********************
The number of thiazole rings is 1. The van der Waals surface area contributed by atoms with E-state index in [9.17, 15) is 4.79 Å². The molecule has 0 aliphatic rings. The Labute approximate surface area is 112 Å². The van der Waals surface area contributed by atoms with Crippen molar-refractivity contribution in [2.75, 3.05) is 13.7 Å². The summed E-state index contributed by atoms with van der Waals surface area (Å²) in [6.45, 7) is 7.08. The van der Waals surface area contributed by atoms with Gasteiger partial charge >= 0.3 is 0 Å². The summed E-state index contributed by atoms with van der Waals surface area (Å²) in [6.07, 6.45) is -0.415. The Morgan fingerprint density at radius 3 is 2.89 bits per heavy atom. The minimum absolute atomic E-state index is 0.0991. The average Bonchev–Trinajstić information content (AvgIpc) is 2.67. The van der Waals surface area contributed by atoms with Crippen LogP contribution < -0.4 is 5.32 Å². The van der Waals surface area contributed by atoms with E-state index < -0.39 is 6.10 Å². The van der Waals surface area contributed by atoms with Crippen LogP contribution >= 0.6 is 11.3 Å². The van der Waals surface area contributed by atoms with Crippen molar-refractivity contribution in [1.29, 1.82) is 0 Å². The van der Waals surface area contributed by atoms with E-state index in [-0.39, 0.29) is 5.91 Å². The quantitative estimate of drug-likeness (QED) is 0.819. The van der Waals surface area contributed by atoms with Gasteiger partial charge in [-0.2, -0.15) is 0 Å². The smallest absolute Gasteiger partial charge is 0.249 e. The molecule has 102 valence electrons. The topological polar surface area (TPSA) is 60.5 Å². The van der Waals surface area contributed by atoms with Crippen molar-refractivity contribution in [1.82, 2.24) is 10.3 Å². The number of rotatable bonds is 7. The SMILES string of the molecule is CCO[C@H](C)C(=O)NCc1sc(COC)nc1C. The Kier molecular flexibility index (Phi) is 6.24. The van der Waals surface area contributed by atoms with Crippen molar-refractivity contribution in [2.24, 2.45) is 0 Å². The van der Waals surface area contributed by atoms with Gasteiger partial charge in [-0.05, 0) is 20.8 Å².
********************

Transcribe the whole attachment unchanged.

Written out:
The number of thiazole rings is 1. The van der Waals surface area contributed by atoms with E-state index in [9.17, 15) is 4.79 Å². The molecule has 0 aliphatic rings. The Labute approximate surface area is 112 Å². The van der Waals surface area contributed by atoms with Crippen molar-refractivity contribution in [2.75, 3.05) is 13.7 Å². The summed E-state index contributed by atoms with van der Waals surface area (Å²) in [6.45, 7) is 7.08. The van der Waals surface area contributed by atoms with Gasteiger partial charge >= 0.3 is 0 Å². The summed E-state index contributed by atoms with van der Waals surface area (Å²) in [6.07, 6.45) is -0.415. The Morgan fingerprint density at radius 3 is 2.89 bits per heavy atom. The minimum absolute atomic E-state index is 0.0991. The average Bonchev–Trinajstić information content (AvgIpc) is 2.67. The van der Waals surface area contributed by atoms with Crippen LogP contribution < -0.4 is 5.32 Å². The van der Waals surface area contributed by atoms with E-state index < -0.39 is 6.10 Å². The van der Waals surface area contributed by atoms with Crippen LogP contribution >= 0.6 is 11.3 Å². The van der Waals surface area contributed by atoms with Crippen molar-refractivity contribution in [1.29, 1.82) is 0 Å². The van der Waals surface area contributed by atoms with E-state index in [-0.39, 0.29) is 5.91 Å². The quantitative estimate of drug-likeness (QED) is 0.819. The van der Waals surface area contributed by atoms with Gasteiger partial charge in [-0.2, -0.15) is 0 Å². The smallest absolute Gasteiger partial charge is 0.249 e. The molecule has 102 valence electrons. The topological polar surface area (TPSA) is 60.5 Å². The van der Waals surface area contributed by atoms with Crippen molar-refractivity contribution in [1.82, 2.24) is 10.3 Å². The number of rotatable bonds is 7. The SMILES string of the molecule is CCO[C@H](C)C(=O)NCc1sc(COC)nc1C. The Kier molecular flexibility index (Phi) is 6.24. The van der Waals surface area contributed by atoms with Crippen molar-refractivity contribution in [2.24, 2.45) is 0 Å². The van der Waals surface area contributed by atoms with Gasteiger partial charge in [-0.05, 0) is 20.8 Å².